Clues from the Past: The Midwest as an Aspirational Region

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This piece is an except from a new report on the Great Lakes Region for the Sagamore Institue. Download the pdf version for the full report including charts and maps on the region.

The American Great Lakes region has long been a region defined by the forces of production, both agricultural and industrial. From the 1840s on, the region forged a legacy of productive power, easily surpassing the old northeast as the primary center of American industrial and agricultural might.

The Rise of the Great Lakes

Natural forces shaped the region, from its waterways and mineral resources, which made it ideal for industrial development. The lakes themselves are the largest sources of freshwater on the planet; the five lakes together are twice the size of England. This “fresh water Mediterranean” provided an essential pathway for transport between the various regions of the Great Lakes, as well as a connection to the northeast and, through the Saint Lawrence and the Erie Canal, to New York and the Atlantic.

But more than anything, it has been the people of the Great Lakes that proved its greatest resource. In the early 19th Century, the region’s development was paced by migrants from New England, who brought with them their values of thrift, hard work and a passion for education and self-improvement. Later others, notably Germans and Scandinavians, injected a similar culture of self-improvement to the area.

Like New England, the Great Lakes, noted author John Gunther, was possessed with a “gadget mind” that sparked the innovations that gave America command of the industrial revolution. Much of the brawn for this came from the poorer parts of Europe --- Russia, Italy, and most particularly Poland, which led one observer to call Chicago “a mushroom and a suburb of Warsaw.” By 1920 one third of third of the population of Chicago, Cleveland and Detroit was foreign born.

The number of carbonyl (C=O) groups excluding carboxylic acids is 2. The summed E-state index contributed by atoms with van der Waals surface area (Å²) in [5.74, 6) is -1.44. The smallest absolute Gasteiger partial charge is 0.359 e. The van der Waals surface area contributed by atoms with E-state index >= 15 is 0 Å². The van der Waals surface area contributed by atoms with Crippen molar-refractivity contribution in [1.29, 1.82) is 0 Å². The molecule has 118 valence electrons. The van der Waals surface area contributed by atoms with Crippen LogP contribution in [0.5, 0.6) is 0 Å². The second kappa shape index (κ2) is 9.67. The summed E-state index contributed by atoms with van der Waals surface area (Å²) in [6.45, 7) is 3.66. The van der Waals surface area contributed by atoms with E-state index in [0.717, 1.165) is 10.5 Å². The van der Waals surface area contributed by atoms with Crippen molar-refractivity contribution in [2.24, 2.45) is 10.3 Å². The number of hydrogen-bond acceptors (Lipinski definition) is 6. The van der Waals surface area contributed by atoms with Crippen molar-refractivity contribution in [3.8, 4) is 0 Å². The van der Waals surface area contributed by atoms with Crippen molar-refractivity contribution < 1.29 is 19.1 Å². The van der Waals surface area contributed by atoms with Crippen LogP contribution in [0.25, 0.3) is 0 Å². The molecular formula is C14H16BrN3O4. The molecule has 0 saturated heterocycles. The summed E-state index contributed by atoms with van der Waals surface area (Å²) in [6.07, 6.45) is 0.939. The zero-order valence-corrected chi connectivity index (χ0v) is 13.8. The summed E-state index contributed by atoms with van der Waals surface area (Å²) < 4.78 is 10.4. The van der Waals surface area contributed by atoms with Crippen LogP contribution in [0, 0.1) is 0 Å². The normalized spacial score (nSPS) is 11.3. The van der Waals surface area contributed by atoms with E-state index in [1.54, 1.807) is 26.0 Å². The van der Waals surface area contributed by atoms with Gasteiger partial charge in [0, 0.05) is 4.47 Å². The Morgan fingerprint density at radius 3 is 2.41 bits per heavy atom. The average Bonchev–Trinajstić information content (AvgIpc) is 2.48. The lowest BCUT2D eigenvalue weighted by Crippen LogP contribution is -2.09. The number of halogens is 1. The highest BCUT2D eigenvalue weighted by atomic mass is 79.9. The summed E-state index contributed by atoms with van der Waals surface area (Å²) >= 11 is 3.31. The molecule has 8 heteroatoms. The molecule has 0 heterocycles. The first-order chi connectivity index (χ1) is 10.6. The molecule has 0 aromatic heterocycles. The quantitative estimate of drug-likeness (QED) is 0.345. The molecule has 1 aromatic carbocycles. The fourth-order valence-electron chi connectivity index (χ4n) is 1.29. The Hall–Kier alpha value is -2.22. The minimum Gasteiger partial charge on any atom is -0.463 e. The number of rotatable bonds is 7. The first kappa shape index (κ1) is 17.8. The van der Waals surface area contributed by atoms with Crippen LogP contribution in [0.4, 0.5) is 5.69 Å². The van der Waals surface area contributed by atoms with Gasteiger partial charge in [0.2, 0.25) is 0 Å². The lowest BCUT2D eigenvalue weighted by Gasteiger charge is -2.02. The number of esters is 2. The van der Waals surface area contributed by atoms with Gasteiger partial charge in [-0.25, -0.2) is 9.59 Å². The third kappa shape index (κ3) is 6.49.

Initially based largely on agricultural exports, by 1860 the region had blossomed into an urbanized industrial powerhouse. “All over the Middle West,” wrote historians Charles and Mary Beard, “crossroads hamlets grew into trading towns, villages spread into cities, cities became railway and industrial centers.” The area’s rapid growth sparked great optimism; in 1841 journalist and land speculator predicted that by 1940 Cincinnati would be the largest city in North America and by 2000 “the greatest city in the world.” Cleveland, Cincinnati, Toledo, Milwaukee and most of all Chicago stood at the center of a “web of steel” that marked the region as the world’s preeminent industrial center. It also sparked other innovations, from the auto assembly line and the high-rise building to the mail order catalog.

This growth cascaded in the early years of the last century. It became the nation’s primary growth engine. Between 1900 and 1920 Chicago added a million people while Cleveland doubled its population and Detroit, epicenter of the emerging “automobile revolution”, grew three fold. In everything from architecture and city planning to literature, the Great Lakes stood at the national, even global, cutting edge.